The scriptures show that Judas betrayed Jesus, but did he positively know what the outcome was to be? Even the apostles did not understand fully what Jesus was trying to teach them.
It is difficult to believe that Judas Iscariot would not have known the priests intended to have Jesus killed. After all, their willingness to pay thirty silver coins, a small fortune at a time when peasants generally only used the lesser bronze coins, was clear evidence of foul intent.
However, Matthew's Gospel portrays Judas as suffering considerable remorse after the death of Jesus, suggesting that he might not have known that this would be the outcome of his betrayal:
Then Judas, which had betrayed him, when he saw that he was condemned, repented himself, and brought again the thirty pieces of silver to the chief priests and elders, Saying, I have sinned in that I have betrayed the innocent blood. And they said, What is that to us? see thou to that. And he cast down the pieces of silver in the temple, and departed, and went and hanged himself.
On the other hand, Acts of the Apostles shows Judas as well pleased with himself, using the blood money to buy a farm, although by misadventure he was unable to enjoy the fruits of his betrayal. Since he displays complete unconcern that Jesus had been crucified, we could say that in this account, Judas was also unconcerned at the time of the betrayal whether this would be the outcome, whether or not he knew:
Now this man purchased a field with the reward of iniquity; and falling headlong, he burst asunder in the midst, and all his bowels gushed out.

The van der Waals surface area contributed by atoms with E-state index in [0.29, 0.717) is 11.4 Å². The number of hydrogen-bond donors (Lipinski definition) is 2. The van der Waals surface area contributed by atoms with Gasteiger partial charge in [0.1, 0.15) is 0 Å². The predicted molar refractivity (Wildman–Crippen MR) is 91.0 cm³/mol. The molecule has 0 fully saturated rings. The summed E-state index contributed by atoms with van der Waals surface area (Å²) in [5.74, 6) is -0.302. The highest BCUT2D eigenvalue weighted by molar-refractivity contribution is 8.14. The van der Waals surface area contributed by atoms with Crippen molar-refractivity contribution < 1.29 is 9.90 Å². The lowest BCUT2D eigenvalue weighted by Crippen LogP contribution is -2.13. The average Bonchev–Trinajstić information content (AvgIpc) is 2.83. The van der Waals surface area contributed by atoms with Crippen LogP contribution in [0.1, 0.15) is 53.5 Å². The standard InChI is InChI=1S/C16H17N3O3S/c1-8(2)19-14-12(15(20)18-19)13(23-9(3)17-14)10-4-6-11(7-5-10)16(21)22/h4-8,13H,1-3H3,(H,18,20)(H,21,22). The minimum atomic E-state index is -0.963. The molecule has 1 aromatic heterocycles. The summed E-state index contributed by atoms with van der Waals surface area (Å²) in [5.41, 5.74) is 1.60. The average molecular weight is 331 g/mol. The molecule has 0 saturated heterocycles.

The betrayal by Judas appears in chapter 26 of the Gospel of Matthew, chapter 14 of Mark, and chapter 22 of Luke. In all three the decision of Judas is portrayed rather suddenly. Matthew and Mark move straight from the story of Jesus' anointing at Bethany to the story of the betrayal:
"Amen, I say to you, wherever this gospel is proclaimed in the whole world, what she has done will be spoken of, in memory of her." Then one of the Twelve, who was called Judas Iscariot, went to the chief priests...
Matthew 26:13–14 (NABRE)
"Amen, I say to you, wherever the gospel is proclaimed to the whole world, what she has done will be told in memory of her." Then Judas Iscariot, one of the Twelve, went off to the chief priests to hand him over to them. Mark 14:9–10 (NABRE)
Matthew does add avarice to the possible list of Judas' motives when he reports him saying, "What are you willing to give me if I hand him over to you?" But neither he nor Mark go into detail about what Judas knew or supposed would happen after the "handing over".
Luke does add a detail in his recounting of the events:
Then Satan entered into Judas, the one surnamed Iscariot, who was counted among the Twelve ...
Luke 22:3 (NABRE)
This perhaps gives some clue to Luke's idea of Judas' motivations. I don't believe this could be counted as possession per sé (though it would be interesting to see the Biblical Hermeneutics take on what exactly the verb behind "entered into" meant), but it certainly does imply a much greater active cooperation with evil than the other two gospels do.
In addition, Mark and Matthew treat the betrayal as a relatively simple transaction: Judas goes to the chief priests (and in Matthew specifically asks for money), they in turn agree to give him money, and then he comes up with a plan himself (both Mark and Matthew have "he looked for an opportunity to hand him over"). In Luke, on the other hand, Judas
went to the chief priests and temple guards to discuss a plan for handing him over to them.
It is difficult to believe that a discussion would have left Judas with no clue whatsoever of the intentions of the high priests towards Jesus.
It appears unclear, then, whether or not Judas was aware of what would happen to Jesus upon his betrayal; but the gospel that gives us the most detail of what did in fact happen appears to suggest that it's likely he was.